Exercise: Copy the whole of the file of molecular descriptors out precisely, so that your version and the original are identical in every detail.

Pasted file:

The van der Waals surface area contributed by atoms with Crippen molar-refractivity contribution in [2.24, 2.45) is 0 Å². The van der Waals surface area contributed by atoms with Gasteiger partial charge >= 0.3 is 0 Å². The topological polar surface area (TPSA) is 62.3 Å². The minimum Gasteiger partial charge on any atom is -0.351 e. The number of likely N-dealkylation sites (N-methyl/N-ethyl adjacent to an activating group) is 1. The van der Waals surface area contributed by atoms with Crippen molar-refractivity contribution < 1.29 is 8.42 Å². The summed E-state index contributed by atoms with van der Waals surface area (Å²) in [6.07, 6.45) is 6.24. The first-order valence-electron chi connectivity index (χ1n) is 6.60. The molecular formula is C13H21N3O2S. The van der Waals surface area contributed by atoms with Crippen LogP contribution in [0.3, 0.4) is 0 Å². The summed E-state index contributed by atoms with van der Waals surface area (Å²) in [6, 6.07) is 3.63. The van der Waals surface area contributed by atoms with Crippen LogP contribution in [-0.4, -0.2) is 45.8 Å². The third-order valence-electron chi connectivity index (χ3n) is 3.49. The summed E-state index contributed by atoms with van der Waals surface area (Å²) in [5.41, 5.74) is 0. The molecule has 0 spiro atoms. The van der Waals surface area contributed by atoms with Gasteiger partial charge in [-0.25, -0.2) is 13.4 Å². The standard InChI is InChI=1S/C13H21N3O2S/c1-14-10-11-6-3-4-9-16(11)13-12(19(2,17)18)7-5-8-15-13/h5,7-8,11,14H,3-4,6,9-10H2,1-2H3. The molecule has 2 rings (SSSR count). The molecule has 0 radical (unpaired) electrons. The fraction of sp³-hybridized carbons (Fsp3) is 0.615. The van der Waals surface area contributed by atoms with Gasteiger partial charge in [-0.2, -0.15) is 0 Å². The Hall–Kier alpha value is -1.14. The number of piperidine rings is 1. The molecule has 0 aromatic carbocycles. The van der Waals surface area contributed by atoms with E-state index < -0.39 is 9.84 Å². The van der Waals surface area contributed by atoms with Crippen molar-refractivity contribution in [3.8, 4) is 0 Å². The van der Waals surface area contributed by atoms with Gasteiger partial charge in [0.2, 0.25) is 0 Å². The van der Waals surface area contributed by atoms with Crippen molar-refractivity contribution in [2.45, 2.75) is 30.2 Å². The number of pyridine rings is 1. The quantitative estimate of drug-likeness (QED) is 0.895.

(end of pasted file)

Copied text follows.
The van der Waals surface area contributed by atoms with Crippen molar-refractivity contribution in [2.24, 2.45) is 0 Å². The van der Waals surface area contributed by atoms with Gasteiger partial charge >= 0.3 is 0 Å². The topological polar surface area (TPSA) is 62.3 Å². The minimum Gasteiger partial charge on any atom is -0.351 e. The number of likely N-dealkylation sites (N-methyl/N-ethyl adjacent to an activating group) is 1. The van der Waals surface area contributed by atoms with Crippen molar-refractivity contribution < 1.29 is 8.42 Å². The summed E-state index contributed by atoms with van der Waals surface area (Å²) in [6.07, 6.45) is 6.24. The first-order valence-electron chi connectivity index (χ1n) is 6.60. The molecular formula is C13H21N3O2S. The van der Waals surface area contributed by atoms with Crippen LogP contribution in [0.3, 0.4) is 0 Å². The summed E-state index contributed by atoms with van der Waals surface area (Å²) in [6, 6.07) is 3.63. The van der Waals surface area contributed by atoms with Crippen LogP contribution in [-0.4, -0.2) is 45.8 Å². The third-order valence-electron chi connectivity index (χ3n) is 3.49. The summed E-state index contributed by atoms with van der Waals surface area (Å²) in [5.41, 5.74) is 0. The molecule has 0 spiro atoms. The van der Waals surface area contributed by atoms with Gasteiger partial charge in [-0.25, -0.2) is 13.4 Å². The standard InChI is InChI=1S/C13H21N3O2S/c1-14-10-11-6-3-4-9-16(11)13-12(19(2,17)18)7-5-8-15-13/h5,7-8,11,14H,3-4,6,9-10H2,1-2H3. The molecule has 2 rings (SSSR count). The molecule has 0 radical (unpaired) electrons. The fraction of sp³-hybridized carbons (Fsp3) is 0.615. The van der Waals surface area contributed by atoms with Gasteiger partial charge in [-0.2, -0.15) is 0 Å². The Hall–Kier alpha value is -1.14. The number of piperidine rings is 1. The molecule has 0 aromatic carbocycles. The van der Waals surface area contributed by atoms with E-state index < -0.39 is 9.84 Å². The van der Waals surface area contributed by atoms with Crippen molar-refractivity contribution in [3.8, 4) is 0 Å². The van der Waals surface area contributed by atoms with Gasteiger partial charge in [0.2, 0.25) is 0 Å². The van der Waals surface area contributed by atoms with Crippen molar-refractivity contribution in [2.45, 2.75) is 30.2 Å². The number of pyridine rings is 1. The quantitative estimate of drug-likeness (QED) is 0.895.